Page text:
Detroit Tigers Need to Send Nick Castellanos to Toledo
Detroit Tigers’ manager Brad Ausmus showed some great growth in his job last week when he sent Shane Greene down to Toledo for assignment to get his stuff together.
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It used to be that managers like Sparky Anderson and Jim Leyland, had frequent bus stops between their stadiums and their farm clubs.
Whether or not it’s due to the change of the game, the change in economics, agents or free agency, the trip to the minors seems to happen less than it should.
There’s another Tiger that could benefit from an assignment in the minors – third basemen Nick Castellanos.
Castellanos was the golden boy in the Tigers farm system with a pedigree like a Harvard MBA. Nick was born and raised in Florida; the Gatorade Player of the Year in Florida after his senior year in high school; named the MVP of the 2009 Under Armour All America Game and then drafted 44th by the Tigers in the 2010 draft. Nick rocketed through the farm system and was considered untouchable by the Tigers for trade bait during that time.
Called up in the 2013 run to the American League Championship Series due to a need for another bat with Jhonny Peralta’s suspension, Nick was placed in the outfield with limited action. Then in 2014, Nick had his big chance when Prince Fielder was traded and Miguel Cabrera moved back to first base.
Nick was heralded as the “big deal” for the 2014 season given the opportunity ahead of him to be the starting third basemen in his rookie season. However, Castellanos had a fairly average year for a rookie showing splashes of power, hope while displaying inconsistencies in fielding and his patience at the plate. Nick’s line for 2014 was .259/.306/.394 with eleven home runs and sixty six RBI but Nick struck out 140 times.
During Sunday’s game against the Cleveland Indians, Castellanos came up with the bases loaded. A place he has been in nine previous attempts. Three of which he struck out. Not surprisingly, he struck out again lowering his average with bases loaded to .200 and increasing his likelihood to strike out to 40% with three ducks on base.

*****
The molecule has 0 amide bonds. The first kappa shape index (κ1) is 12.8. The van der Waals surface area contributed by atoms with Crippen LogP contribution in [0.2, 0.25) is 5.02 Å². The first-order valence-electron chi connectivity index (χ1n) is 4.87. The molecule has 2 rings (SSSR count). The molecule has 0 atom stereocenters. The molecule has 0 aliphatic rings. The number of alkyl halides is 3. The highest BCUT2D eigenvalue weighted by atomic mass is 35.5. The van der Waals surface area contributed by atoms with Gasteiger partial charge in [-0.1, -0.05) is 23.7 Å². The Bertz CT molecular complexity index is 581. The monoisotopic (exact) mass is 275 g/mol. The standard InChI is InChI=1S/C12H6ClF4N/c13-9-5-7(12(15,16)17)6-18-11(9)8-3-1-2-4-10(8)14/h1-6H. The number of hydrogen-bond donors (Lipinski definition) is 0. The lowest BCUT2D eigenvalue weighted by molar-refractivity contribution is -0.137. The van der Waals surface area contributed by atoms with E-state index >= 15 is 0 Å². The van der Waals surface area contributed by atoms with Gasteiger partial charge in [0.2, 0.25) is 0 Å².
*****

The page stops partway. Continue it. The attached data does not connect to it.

Let’s not sugar coat it, Nick Castellanos has been abysmal this year. His line .223/.272/.336 4 HR and 26 RBI 61 K’s so far this year. His last seven days he is hitting .133/.133/.133. His line for June is .194/.256/.194 and May was .224/.261/.346.
Castellanos is an impatient hitter and pitchers and coaches are now aware and taking advantage of it. He’s a clearly a first pitch hitter. When he puts the ball in play on the first swing he hits .355 and that accounts for 14% of his at bats. His lack of patience at the plate is also evident with his sixteen walks and sixty one strike outs to date. He rarely puts himself in position to get to the hitter’s count – as of Sunday’s game he had only eight at bats with a hitter’s count! Eight!!
Let’s beat the dead horse of Castellanos’ ineptitude just a little more. If Castellanos goes down in the count 0-1, there’s a 36% chance he will strike out, 0-2 it increases to 44%, 1-2 increases to 54%.
Nick needs to go to Toledo as much as a teenager needs braces or acne meds. He needs to refine his hitting game, improve his patience and his approach to hitting. The Detroit Tigers need a contributing Castellanos in the lineup to have consistency and a needed punch in the lineup. Detractors sending Nick to Toledo, will say we don’t have anything better. At this point, anything would be better than Castellanos including a platoon of Josh Wilson and Andrew Romine.
Sorry Nick, it’s just a gentle reminder that you have to grow and improve to stay in the big leagues. Slumps that last three months without you fixing your game will not earn your spot in the lineup every day.
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